Tuesday, March 28, 2006

Your Truth: "I Want to Call My Wife." Part 2

Your differing answers to this dilemma suggest that there isn't one right answer, but I will offer my thoughts and experience.

Death is an expected outcome in hospice and palliative care, therefore lawsuits over unrightful death are unlikely. However, I believe that the media's attention to the need for apologies in the light of medical malpractice may be extended to "mistakes" such as the one described in my previous post.

The Lancet recently published some data from research being done on the disclosure of medical errors:

"...patients were asked what they would have wanted to hear at the time of an incident. What they described was wanting to learn what happened, that someone would accept responsibility, that steps were being taken to prevent future similar incidents, and they wanted an apology."

Having heard that and having a personal policy of being honest and open, I decided to tell this patient's wife the truth.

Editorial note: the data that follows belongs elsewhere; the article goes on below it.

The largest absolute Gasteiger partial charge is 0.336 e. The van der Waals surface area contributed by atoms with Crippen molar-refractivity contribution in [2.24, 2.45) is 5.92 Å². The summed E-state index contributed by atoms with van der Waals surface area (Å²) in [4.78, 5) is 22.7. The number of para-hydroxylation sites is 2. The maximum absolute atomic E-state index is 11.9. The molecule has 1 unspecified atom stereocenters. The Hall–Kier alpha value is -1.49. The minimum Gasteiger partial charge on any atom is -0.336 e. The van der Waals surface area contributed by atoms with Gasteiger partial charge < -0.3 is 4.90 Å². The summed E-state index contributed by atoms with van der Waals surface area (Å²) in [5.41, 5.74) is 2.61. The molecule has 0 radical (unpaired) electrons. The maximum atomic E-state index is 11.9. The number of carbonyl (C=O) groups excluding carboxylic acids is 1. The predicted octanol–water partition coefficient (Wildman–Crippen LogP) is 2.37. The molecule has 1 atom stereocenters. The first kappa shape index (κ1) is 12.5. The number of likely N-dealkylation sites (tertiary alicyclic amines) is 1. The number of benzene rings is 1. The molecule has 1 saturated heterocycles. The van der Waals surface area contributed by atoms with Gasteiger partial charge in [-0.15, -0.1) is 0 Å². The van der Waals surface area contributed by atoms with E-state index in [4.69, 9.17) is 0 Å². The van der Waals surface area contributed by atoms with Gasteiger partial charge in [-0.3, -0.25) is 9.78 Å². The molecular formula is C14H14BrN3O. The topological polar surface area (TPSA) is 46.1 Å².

When she arrived to the patient's bedside, I sat down beside her. I said, "I was there when your husband died. I want you to know that it was a very peaceful death."

I then continued, "I also want to tell you that last night, your husband asked the night nurse if he could call you. He seemed confused. The nurse explained to him that it was 2am and assured him we'd call you in the morning. He was doing so well yesterday, we were not expecting him to die so soon..."

I put my hand to my heart and tears filled my eyes (I was very sincerely distressed by this course of events).

I continued, "And it breaks my heart that we didn't call you. I'm so sorry."

The apology was sincere and heart-felt. Did this leave her anxiously wondering what her husband had wanted to say? Or did it offer her some comfort that he was thinking of her in his last hours? I can't say.

But in my heart, this disclosure felt like the right decision. She did not express any anger; instead, she seemed relaxed and comforted by my honest admission of our fault.

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